Councilman James H. (Jimmy) Douglas said if the city could reduce its water losses and actually bill for all of the water it is pumping out of the ground and treating then rate hikes may not be necessary.
However, Addleton said that the other neighboring cities had water losses equal to if not more than those experienced here.
Councilman Jerry Cox questioned whether Addleton was proposing increased rates because other communities charged higher rates or if he was proposing an increase because it would generate the money required to provide the service.
“It’s expensive to treat water and I’m not even sure if this is enough. We are going to have to continue to monitor it closely every year,” Addleton said. The city manager noted that expenses of the water and sewer fund for the 2019-2020 fiscal year was projected at a $666,265 loss, which is impacted by the $859,323 annual debt service on the 2004 combined utility bond.
According to Addleton, the city is continuing to pay the price for the failure of the multimillion Land Application Sewer system constructed on Wight Road. Those bonds will be paid off in 2024, which will improve the water and sewer fund’s financial picture, according to Addleton.
The city is also investing $4,057,000 in the complete rehabilitation of the #2 water plant at MacIvor Drive.
In response to Councilman Cox, Addleton said that comparisons with neighboring communities should be used as indicators. “Are we in the ball park? I think we’ve got low water rates because we’ve had high sewer rates as a result of the LAS. I tried to offset those, but we may not can do that with water rates any longer,” Addleton said.
The city manager said if voters approve the Special Purpose Local Option Sales Tax this November that would also provide financial relief to the city’s water and sewer fund.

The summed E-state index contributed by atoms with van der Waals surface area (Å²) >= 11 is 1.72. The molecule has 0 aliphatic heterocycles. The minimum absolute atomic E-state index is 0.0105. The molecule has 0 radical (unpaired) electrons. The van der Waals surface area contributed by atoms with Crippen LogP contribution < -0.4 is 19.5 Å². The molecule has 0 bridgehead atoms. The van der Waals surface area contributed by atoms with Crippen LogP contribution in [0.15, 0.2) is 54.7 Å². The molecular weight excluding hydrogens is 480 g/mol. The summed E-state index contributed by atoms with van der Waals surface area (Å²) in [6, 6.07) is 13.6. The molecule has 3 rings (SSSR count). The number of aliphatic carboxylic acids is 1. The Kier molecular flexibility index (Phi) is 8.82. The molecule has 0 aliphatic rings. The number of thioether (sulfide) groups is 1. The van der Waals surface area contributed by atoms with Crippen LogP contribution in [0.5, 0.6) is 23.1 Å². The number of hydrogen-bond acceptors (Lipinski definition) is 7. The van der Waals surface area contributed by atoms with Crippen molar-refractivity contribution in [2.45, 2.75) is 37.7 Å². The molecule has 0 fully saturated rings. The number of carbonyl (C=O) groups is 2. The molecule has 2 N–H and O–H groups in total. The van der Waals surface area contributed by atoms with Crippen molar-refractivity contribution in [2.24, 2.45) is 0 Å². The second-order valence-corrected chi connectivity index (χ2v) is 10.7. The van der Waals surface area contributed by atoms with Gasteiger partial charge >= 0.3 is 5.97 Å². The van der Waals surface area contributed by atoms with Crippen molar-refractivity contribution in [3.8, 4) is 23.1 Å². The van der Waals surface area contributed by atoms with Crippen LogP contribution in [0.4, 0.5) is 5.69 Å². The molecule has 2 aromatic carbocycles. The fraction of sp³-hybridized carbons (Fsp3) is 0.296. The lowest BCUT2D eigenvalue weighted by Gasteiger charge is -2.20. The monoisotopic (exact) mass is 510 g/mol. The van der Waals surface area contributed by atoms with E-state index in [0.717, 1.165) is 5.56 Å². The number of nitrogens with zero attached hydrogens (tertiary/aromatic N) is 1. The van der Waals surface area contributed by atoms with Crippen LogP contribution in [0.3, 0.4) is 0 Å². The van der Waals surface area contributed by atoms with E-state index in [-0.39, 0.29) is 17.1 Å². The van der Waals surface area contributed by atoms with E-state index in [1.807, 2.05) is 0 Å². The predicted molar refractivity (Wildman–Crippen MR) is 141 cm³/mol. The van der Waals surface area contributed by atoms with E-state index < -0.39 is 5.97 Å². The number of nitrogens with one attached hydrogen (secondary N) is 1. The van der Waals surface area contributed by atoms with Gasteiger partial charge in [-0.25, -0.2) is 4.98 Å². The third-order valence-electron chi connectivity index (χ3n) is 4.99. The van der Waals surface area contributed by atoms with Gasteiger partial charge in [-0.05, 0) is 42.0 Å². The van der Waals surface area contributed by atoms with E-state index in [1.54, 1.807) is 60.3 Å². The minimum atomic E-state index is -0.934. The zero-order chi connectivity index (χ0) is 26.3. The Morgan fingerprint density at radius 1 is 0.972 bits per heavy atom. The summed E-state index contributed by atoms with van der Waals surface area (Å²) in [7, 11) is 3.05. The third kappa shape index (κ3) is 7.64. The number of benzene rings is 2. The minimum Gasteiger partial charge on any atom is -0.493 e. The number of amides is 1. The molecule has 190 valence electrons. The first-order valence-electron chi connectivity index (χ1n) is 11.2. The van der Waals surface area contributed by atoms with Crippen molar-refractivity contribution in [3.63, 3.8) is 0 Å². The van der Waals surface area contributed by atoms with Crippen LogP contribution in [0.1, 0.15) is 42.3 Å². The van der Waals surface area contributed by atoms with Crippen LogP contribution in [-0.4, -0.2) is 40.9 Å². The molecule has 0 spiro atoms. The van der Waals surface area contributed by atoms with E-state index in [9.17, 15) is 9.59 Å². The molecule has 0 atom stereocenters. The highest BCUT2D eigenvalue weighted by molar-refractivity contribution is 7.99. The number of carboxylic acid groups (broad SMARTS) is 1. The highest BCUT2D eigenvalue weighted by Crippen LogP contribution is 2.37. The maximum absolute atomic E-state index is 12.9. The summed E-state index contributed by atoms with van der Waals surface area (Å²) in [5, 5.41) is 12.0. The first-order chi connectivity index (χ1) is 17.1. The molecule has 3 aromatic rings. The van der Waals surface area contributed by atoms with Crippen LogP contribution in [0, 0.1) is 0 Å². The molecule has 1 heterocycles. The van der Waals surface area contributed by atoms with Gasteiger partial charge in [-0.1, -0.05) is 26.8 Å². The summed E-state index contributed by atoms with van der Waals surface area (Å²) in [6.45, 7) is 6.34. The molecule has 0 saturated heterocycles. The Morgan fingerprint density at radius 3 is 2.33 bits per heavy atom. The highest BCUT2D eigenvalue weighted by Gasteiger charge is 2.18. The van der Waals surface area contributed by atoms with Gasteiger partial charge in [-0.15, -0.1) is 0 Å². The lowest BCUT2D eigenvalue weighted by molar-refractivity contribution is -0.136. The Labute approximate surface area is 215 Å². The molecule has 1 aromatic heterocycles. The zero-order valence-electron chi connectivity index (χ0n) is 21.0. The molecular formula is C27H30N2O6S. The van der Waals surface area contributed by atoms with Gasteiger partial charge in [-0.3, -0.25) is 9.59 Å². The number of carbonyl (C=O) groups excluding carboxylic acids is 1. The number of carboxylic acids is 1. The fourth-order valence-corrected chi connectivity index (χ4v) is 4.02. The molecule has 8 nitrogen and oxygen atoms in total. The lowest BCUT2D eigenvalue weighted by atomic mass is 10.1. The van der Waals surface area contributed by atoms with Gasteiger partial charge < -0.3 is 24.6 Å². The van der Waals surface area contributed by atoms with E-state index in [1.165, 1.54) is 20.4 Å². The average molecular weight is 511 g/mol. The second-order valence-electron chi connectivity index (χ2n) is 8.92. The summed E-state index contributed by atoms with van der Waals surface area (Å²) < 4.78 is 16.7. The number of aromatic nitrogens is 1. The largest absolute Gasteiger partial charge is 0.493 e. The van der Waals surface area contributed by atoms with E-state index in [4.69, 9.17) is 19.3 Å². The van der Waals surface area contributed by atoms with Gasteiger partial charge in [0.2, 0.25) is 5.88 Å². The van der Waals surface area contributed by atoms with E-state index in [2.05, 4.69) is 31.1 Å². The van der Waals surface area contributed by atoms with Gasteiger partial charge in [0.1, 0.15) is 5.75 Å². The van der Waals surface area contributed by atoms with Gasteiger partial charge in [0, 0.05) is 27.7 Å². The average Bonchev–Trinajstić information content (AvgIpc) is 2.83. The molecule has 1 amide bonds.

“If it doesn’t pass would you just take rates up again next year?” Mayor Booker Gainor asked Monday night.
“I don’t know where else to get it,” Addleton responded.
City attorney Thomas L. Lehman complimented the council for taking action to provide the city with an alternate source of water. Lehman said for as long as he has been city attorney the city had needed a redundant water system. “We’ve had all our eggs in one basket and if that basket had gone rotten I don’t know how you would have provided water to the city,” Lehman said.
“It’s not a big increase, but a needed increase,” the city manager added.
Addleton is also proposing adding an additional building inspector to the building department. According to the city manager, Building Official Brian Hayes had been requesting the additional personnel for the past three years. To pay for the additional employee, the city manager is proposing a $30 fee for additional utility inspections required after the first two inspections.
The city manager explained that any time utilities are turned off there is an inspection done before the service will be restored. Customers are provided a punch list of items to complete before calling for a subsequent inspection. City officials say often times additional inspections are required and in rare instances four or five total inspections before the required issues have been addressed.